Our surgery time was scheduled for 10:30, so we had to arrive at 9 am. Lucas got up and had a shower, and I helped him wash all over with the antibacterial scrubby sponge they gave us at out pre-admissions clinic. He had a few cries during this process, asking why today had to be surgery day. I was able to help him calm down using the breathing and relaxation techniques his psychologist has been teaching him.
The whole family piled into the car, and Steve dropped Lucas and I by the hospital. He then went to take Coram to grandpas and came back to join us later. Our psychologist met us at the check in counter, and waited with us to get called in to daycare surgery. She helped Lucas practice some of his relaxation techniques., and she made him a really cute ‘certificate of merit’ congratulating him for learning to be a ‘master relaxer’.
When we got called in, Lucas had a few little cries with me as we changed into his gown. He again asked why surgery had to be today, couldn’t it be next week? And of course, he often asked why he was born like this. After the was changed, the psychologist came in and mentioned she might have heard some worried while he was getting changed, and again they did some relaxation.
The lady from Child Life came in with the Game Cube, and she played games with Lucas for the next hour. When Steve showed up, Lucas was calmly sitting on his bed, playing a racing game and having a blast. He wasn’t showing any anxiety at all.
When the anaesthesiologist came in, we talked over the options for going to sleep, which Lucas had already thought through. He wanted to use the needle, not the mask, and he refused the EMLA cream that numbs the skin. He said he was going to use his relaxation techniques when it was time for the needle. Our psychologist had arranged so Lucas could have the saline block put in his private room, before going to the ER. They lay him down, booted the rest of us out, and did ten minutes of relaxation with him. Then it was time for the needle.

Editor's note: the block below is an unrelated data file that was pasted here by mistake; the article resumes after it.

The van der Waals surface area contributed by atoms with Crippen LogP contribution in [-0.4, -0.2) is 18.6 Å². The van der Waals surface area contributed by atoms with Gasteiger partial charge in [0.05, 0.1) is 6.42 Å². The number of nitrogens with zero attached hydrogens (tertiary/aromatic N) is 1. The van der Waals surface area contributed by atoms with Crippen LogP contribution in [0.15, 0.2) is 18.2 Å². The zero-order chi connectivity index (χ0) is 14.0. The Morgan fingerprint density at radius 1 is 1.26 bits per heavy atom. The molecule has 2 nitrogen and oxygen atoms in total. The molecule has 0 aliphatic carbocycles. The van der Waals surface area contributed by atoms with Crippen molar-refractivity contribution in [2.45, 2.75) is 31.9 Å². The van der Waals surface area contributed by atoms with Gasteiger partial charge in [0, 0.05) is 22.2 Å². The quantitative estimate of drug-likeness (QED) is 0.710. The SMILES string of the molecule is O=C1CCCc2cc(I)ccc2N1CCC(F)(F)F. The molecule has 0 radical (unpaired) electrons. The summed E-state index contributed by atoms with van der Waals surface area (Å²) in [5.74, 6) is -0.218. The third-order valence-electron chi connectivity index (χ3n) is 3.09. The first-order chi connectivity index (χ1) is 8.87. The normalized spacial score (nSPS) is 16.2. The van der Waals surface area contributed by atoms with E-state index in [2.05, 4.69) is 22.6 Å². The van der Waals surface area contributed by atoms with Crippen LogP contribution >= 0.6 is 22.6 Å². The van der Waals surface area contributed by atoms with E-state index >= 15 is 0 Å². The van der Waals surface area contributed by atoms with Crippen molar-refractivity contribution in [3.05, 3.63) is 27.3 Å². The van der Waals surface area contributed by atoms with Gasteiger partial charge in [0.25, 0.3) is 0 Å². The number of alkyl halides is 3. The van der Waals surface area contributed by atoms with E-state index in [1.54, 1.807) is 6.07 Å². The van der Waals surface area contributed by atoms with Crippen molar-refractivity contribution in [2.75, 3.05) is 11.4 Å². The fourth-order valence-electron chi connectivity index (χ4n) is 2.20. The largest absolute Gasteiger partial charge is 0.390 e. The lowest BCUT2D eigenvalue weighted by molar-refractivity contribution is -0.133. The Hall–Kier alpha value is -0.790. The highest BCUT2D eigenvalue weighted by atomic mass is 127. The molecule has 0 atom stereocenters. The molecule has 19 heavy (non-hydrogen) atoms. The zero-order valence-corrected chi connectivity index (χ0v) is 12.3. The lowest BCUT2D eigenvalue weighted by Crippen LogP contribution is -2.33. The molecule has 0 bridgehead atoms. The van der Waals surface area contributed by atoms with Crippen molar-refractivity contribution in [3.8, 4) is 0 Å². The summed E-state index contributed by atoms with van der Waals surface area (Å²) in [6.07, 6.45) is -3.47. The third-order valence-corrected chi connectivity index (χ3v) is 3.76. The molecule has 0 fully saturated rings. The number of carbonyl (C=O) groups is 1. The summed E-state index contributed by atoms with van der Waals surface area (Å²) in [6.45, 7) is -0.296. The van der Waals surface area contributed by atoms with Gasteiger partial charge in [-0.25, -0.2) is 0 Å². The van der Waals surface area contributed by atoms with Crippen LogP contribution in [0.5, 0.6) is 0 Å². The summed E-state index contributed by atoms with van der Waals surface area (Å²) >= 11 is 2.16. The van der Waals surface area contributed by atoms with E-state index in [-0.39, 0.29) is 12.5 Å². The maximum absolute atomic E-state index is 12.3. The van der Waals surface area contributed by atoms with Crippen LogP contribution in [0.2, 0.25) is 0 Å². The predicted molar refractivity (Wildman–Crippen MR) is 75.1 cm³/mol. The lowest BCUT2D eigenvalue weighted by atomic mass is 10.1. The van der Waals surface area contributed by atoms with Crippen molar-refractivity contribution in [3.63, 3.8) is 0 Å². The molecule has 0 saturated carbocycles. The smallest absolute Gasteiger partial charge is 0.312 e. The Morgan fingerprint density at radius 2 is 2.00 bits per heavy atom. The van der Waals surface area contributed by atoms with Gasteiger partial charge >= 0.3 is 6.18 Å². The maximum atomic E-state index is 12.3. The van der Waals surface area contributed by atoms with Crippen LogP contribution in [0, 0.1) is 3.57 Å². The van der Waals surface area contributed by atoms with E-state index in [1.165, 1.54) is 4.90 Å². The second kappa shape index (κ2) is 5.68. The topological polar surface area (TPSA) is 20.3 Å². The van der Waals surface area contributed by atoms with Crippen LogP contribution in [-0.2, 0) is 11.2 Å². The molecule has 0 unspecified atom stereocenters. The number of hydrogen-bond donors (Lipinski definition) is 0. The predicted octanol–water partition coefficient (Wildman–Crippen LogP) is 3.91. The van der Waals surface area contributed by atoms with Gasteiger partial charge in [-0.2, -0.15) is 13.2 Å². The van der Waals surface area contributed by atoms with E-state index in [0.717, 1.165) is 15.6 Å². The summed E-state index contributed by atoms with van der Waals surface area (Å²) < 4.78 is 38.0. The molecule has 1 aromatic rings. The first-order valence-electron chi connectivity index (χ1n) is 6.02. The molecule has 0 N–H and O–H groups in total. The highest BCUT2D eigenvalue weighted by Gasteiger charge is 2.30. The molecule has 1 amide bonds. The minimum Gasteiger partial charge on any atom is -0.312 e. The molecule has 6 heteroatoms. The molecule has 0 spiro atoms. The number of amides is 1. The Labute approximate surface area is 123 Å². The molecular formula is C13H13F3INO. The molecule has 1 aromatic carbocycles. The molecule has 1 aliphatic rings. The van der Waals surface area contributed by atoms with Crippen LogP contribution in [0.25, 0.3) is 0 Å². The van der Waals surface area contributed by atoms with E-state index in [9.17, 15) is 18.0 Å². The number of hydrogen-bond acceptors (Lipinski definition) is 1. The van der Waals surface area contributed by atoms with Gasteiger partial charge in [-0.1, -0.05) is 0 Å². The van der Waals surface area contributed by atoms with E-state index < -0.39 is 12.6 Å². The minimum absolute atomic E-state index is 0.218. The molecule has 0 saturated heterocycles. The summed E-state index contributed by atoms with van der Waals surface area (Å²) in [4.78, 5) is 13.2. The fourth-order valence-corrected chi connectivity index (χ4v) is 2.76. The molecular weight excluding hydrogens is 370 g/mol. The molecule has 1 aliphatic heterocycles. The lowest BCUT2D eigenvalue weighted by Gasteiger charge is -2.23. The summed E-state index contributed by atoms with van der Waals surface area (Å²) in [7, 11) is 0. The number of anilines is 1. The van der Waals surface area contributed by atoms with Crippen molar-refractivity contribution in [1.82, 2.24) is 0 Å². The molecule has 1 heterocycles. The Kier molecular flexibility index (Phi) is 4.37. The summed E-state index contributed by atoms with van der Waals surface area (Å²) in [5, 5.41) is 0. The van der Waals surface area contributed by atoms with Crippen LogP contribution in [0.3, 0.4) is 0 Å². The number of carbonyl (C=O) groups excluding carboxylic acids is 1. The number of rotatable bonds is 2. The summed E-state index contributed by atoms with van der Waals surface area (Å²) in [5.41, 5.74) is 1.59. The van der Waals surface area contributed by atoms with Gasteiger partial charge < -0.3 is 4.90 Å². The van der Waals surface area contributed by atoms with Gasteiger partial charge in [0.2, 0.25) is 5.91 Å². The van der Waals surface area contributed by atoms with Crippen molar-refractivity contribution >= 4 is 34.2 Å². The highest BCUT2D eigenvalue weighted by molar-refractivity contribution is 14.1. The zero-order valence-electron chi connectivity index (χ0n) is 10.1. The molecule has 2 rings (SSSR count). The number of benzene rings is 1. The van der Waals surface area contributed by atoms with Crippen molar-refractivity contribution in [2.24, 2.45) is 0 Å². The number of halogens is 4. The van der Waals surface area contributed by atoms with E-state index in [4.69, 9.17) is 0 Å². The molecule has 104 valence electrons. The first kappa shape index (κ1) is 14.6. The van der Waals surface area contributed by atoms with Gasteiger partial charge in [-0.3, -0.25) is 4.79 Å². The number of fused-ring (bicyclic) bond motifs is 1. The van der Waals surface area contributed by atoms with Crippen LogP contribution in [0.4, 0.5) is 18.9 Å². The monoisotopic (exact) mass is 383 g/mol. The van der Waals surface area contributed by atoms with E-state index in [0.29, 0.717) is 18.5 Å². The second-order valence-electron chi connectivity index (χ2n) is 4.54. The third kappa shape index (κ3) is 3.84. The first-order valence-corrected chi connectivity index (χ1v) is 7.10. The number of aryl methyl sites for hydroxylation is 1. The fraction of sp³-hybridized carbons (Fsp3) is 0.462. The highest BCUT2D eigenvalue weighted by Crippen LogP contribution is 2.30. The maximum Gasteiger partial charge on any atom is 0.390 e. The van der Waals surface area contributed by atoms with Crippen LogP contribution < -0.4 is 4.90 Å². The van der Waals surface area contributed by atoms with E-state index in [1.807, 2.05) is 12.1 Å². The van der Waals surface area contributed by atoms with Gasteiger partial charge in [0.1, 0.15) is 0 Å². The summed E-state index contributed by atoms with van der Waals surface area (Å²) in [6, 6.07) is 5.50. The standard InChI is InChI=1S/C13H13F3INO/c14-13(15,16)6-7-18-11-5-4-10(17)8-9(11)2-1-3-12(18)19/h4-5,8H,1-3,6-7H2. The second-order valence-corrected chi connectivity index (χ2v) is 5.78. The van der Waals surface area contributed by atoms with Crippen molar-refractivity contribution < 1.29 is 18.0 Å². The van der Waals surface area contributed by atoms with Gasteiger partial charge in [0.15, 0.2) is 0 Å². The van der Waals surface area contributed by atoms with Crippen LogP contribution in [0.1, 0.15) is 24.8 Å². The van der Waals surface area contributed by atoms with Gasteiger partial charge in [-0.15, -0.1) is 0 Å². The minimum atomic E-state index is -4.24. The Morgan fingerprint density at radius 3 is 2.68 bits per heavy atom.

And that is when the poop hit the fan, so to speak. All relaxation techniques went out the window. I think we all lost track of time, trying to convince Lucas to use his breathing and his ‘protective glove’ to cope with the needle. After what ended up being an hour, the anaesthesiologist suggested we abort the surgery since there was no way we were going to get the needle in his hand this way.
I immediately objected. First, I didn’t want Lucas getting the message that if he fights hard enough, surgery gets cancelled. Second, I did not think our family was capable of going through the anticipation of surgery for another few weeks. The psychologist did not want them gving Lucas a sedative, or holding him down, as she wa afraid it would just compound ohn his last bad experiece. The anestesiologist was unable to wait longer for a relaxation technique that was not working, so they wanted to abort.
I guess someone caught the look on my face and the desperation in my words, because the oral surgeon came up and stated that the surgery was actually overdue, and it wouldn’t be the best idea to abort for the day. He helped me to insist that they just quickly hold him still to put the needle in.
I opted not to be in the room. I stood outside listening to Lucas panic, which was really hard. But, it was over in less than a minute. Lucas had the stint in his hand, and was saying, ‘Is that all?’
One hurdle over, we now had to get Lucas into the operating room. No meds had been put in him yet. He was absolutely not going to walk to the OR, and stood by the doors screaming. We managed to get him to go into the hall, because he was really upsetting the other kids. They brought a stretcher, and the anaesthesiologist told Lucas she needed to check and see if the thing on his arm was working by putting more saline in. She put kedamine in, followed by saline, and Lucas was instantly relaxed.
So, in the end, he was tricked a bit, again. And, smart guy that he is, the first thing he said to me when he woke up was, ‘She lied, she said it was salt water.’ However, it was less traumatic for him overall than the last go into the OR, so I guess it’s a step in the right direction. I really didn’t see any way around it at the time.
The anaesthesiologist came out to talk to us later, and said that though she appreciates the relaxation work being done with Lucas, and finds it very valid. She said that with a case like Lucas, it probably wasn’t enough. She made some suggestions for sedatives next time, and I have to say, I agree with her. That hour spent trying to convince Lucas to co-operate didn’t help at all.
The surgery too just over two hours, and Lucas recovered for an hour before they called us. It was 3:15 when we got to see him. He was definitely groggy, but didn’t look to be in an pain.
Two different grandparents came for a visit, as did Jam and Coram. Lucas rested comfortable for the evening, and enjoyed watching the cartoons on TV.